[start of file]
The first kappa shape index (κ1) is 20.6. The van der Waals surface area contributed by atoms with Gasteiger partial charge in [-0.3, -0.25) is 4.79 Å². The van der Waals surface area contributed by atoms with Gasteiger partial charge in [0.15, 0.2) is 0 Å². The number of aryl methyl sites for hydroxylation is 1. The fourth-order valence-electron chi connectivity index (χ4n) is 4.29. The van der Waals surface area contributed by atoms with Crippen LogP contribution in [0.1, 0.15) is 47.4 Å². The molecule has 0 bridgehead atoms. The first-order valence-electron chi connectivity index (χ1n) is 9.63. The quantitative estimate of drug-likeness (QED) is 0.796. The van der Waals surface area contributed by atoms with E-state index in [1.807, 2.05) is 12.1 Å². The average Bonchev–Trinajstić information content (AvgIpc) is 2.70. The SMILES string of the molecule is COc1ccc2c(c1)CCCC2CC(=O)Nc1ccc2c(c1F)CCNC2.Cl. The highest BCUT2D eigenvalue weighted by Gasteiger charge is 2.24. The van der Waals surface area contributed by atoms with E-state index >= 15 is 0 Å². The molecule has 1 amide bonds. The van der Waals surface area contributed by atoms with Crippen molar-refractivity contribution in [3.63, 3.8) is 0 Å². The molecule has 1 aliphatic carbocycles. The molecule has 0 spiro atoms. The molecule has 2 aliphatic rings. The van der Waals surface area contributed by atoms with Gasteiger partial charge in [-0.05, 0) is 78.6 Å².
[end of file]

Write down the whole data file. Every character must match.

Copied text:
The first kappa shape index (κ1) is 20.6. The van der Waals surface area contributed by atoms with Gasteiger partial charge in [-0.3, -0.25) is 4.79 Å². The van der Waals surface area contributed by atoms with Gasteiger partial charge in [0.15, 0.2) is 0 Å². The number of aryl methyl sites for hydroxylation is 1. The fourth-order valence-electron chi connectivity index (χ4n) is 4.29. The van der Waals surface area contributed by atoms with Crippen LogP contribution in [0.1, 0.15) is 47.4 Å². The molecule has 0 bridgehead atoms. The first-order valence-electron chi connectivity index (χ1n) is 9.63. The quantitative estimate of drug-likeness (QED) is 0.796. The van der Waals surface area contributed by atoms with E-state index in [1.807, 2.05) is 12.1 Å². The average Bonchev–Trinajstić information content (AvgIpc) is 2.70. The SMILES string of the molecule is COc1ccc2c(c1)CCCC2CC(=O)Nc1ccc2c(c1F)CCNC2.Cl. The highest BCUT2D eigenvalue weighted by Gasteiger charge is 2.24. The van der Waals surface area contributed by atoms with E-state index >= 15 is 0 Å². The molecule has 1 amide bonds. The van der Waals surface area contributed by atoms with Crippen molar-refractivity contribution in [3.63, 3.8) is 0 Å². The molecule has 1 aliphatic carbocycles. The molecule has 0 spiro atoms. The molecule has 2 aliphatic rings. The van der Waals surface area contributed by atoms with Gasteiger partial charge in [-0.05, 0) is 78.6 Å².